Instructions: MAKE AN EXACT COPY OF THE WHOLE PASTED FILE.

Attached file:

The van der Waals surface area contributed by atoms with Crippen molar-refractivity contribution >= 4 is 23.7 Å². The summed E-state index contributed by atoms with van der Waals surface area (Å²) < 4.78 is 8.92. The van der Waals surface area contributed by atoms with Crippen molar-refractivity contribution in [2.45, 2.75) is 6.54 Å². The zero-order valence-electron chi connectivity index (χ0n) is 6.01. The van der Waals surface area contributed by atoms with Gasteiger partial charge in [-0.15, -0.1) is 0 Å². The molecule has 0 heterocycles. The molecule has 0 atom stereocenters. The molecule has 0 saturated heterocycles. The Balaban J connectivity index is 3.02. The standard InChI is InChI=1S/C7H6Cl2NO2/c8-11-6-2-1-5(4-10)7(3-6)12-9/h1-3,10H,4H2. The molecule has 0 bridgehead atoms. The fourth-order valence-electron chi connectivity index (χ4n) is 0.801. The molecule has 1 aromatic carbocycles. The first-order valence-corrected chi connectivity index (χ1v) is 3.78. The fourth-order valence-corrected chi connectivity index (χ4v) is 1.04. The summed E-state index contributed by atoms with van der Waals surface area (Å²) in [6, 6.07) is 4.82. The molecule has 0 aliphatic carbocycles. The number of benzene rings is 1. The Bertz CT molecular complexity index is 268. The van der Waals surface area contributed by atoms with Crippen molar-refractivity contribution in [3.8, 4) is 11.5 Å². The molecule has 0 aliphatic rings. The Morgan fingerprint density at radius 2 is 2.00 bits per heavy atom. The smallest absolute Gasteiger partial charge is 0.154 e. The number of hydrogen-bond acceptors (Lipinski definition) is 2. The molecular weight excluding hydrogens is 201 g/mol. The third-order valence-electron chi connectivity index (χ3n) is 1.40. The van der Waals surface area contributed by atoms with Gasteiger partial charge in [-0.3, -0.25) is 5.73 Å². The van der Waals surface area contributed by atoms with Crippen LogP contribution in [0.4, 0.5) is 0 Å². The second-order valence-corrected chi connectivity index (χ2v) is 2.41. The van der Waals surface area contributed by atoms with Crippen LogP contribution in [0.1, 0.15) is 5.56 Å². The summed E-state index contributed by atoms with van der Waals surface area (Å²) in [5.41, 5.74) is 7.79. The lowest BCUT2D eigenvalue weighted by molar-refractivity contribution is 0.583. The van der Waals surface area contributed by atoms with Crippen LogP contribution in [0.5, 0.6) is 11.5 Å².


The van der Waals surface area contributed by atoms with Crippen molar-refractivity contribution >= 4 is 23.7 Å². The summed E-state index contributed by atoms with van der Waals surface area (Å²) < 4.78 is 8.92. The van der Waals surface area contributed by atoms with Crippen molar-refractivity contribution in [2.45, 2.75) is 6.54 Å². The zero-order valence-electron chi connectivity index (χ0n) is 6.01. The van der Waals surface area contributed by atoms with Gasteiger partial charge in [-0.15, -0.1) is 0 Å². The molecule has 0 heterocycles. The molecule has 0 atom stereocenters. The molecule has 0 saturated heterocycles. The Balaban J connectivity index is 3.02. The standard InChI is InChI=1S/C7H6Cl2NO2/c8-11-6-2-1-5(4-10)7(3-6)12-9/h1-3,10H,4H2. The molecule has 0 bridgehead atoms. The fourth-order valence-electron chi connectivity index (χ4n) is 0.801. The molecule has 1 aromatic carbocycles. The first-order valence-corrected chi connectivity index (χ1v) is 3.78. The fourth-order valence-corrected chi connectivity index (χ4v) is 1.04. The summed E-state index contributed by atoms with van der Waals surface area (Å²) in [6, 6.07) is 4.82. The molecule has 0 aliphatic carbocycles. The number of benzene rings is 1. The Bertz CT molecular complexity index is 268. The van der Waals surface area contributed by atoms with Crippen molar-refractivity contribution in [3.8, 4) is 11.5 Å². The molecule has 0 aliphatic rings. The Morgan fingerprint density at radius 2 is 2.00 bits per heavy atom. The smallest absolute Gasteiger partial charge is 0.154 e. The number of hydrogen-bond acceptors (Lipinski definition) is 2. The molecular weight excluding hydrogens is 201 g/mol. The third-order valence-electron chi connectivity index (χ3n) is 1.40. The van der Waals surface area contributed by atoms with Gasteiger partial charge in [-0.3, -0.25) is 5.73 Å². The van der Waals surface area contributed by atoms with Crippen LogP contribution in [0.4, 0.5) is 0 Å². The second-order valence-corrected chi connectivity index (χ2v) is 2.41. The van der Waals surface area contributed by atoms with Crippen LogP contribution in [0.1, 0.15) is 5.56 Å². The summed E-state index contributed by atoms with van der Waals surface area (Å²) in [5.41, 5.74) is 7.79. The lowest BCUT2D eigenvalue weighted by molar-refractivity contribution is 0.583. The van der Waals surface area contributed by atoms with Crippen LogP contribution in [0.5, 0.6) is 11.5 Å².